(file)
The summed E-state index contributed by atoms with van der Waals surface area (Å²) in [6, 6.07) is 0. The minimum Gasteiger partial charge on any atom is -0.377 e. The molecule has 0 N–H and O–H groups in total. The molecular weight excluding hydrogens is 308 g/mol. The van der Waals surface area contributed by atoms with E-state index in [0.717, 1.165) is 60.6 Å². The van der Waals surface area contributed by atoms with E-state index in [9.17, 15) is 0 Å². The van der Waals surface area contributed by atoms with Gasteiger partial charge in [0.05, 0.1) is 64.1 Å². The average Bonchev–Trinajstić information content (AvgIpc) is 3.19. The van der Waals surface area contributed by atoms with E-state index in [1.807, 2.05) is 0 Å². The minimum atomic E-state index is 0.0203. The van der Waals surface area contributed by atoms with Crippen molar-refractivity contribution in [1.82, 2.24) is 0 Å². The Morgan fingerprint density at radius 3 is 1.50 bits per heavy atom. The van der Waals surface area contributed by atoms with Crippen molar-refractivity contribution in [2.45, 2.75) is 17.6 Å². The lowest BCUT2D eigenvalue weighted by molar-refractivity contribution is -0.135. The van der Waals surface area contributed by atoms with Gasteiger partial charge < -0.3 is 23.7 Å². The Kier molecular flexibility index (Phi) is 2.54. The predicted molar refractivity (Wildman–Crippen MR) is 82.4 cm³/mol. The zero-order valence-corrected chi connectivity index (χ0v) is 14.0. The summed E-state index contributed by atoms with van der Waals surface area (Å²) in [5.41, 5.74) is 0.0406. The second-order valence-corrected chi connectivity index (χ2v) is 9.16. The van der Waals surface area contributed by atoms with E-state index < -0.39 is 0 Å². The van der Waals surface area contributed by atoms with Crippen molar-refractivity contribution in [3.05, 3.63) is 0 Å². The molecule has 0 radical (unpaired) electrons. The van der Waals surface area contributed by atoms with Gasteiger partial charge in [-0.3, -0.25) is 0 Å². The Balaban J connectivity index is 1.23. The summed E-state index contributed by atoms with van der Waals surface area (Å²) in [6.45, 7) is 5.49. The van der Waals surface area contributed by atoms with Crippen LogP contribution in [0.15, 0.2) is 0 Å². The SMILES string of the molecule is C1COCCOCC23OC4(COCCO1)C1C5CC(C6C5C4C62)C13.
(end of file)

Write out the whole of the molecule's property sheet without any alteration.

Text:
The summed E-state index contributed by atoms with van der Waals surface area (Å²) in [6, 6.07) is 0. The minimum Gasteiger partial charge on any atom is -0.377 e. The molecule has 0 N–H and O–H groups in total. The molecular weight excluding hydrogens is 308 g/mol. The van der Waals surface area contributed by atoms with E-state index in [0.717, 1.165) is 60.6 Å². The van der Waals surface area contributed by atoms with E-state index in [9.17, 15) is 0 Å². The van der Waals surface area contributed by atoms with Gasteiger partial charge in [0.05, 0.1) is 64.1 Å². The average Bonchev–Trinajstić information content (AvgIpc) is 3.19. The van der Waals surface area contributed by atoms with E-state index in [1.807, 2.05) is 0 Å². The minimum atomic E-state index is 0.0203. The van der Waals surface area contributed by atoms with Crippen molar-refractivity contribution in [1.82, 2.24) is 0 Å². The Morgan fingerprint density at radius 3 is 1.50 bits per heavy atom. The van der Waals surface area contributed by atoms with Crippen molar-refractivity contribution in [2.45, 2.75) is 17.6 Å². The lowest BCUT2D eigenvalue weighted by molar-refractivity contribution is -0.135. The van der Waals surface area contributed by atoms with Gasteiger partial charge < -0.3 is 23.7 Å². The Kier molecular flexibility index (Phi) is 2.54. The predicted molar refractivity (Wildman–Crippen MR) is 82.4 cm³/mol. The zero-order valence-corrected chi connectivity index (χ0v) is 14.0. The summed E-state index contributed by atoms with van der Waals surface area (Å²) in [5.41, 5.74) is 0.0406. The second-order valence-corrected chi connectivity index (χ2v) is 9.16. The van der Waals surface area contributed by atoms with E-state index < -0.39 is 0 Å². The van der Waals surface area contributed by atoms with Crippen molar-refractivity contribution in [3.05, 3.63) is 0 Å². The molecule has 0 radical (unpaired) electrons. The van der Waals surface area contributed by atoms with Gasteiger partial charge in [-0.3, -0.25) is 0 Å². The Balaban J connectivity index is 1.23. The summed E-state index contributed by atoms with van der Waals surface area (Å²) in [6.45, 7) is 5.49. The van der Waals surface area contributed by atoms with Crippen LogP contribution in [0.15, 0.2) is 0 Å². The SMILES string of the molecule is C1COCCOCC23OC4(COCCO1)C1C5CC(C6C5C4C62)C13.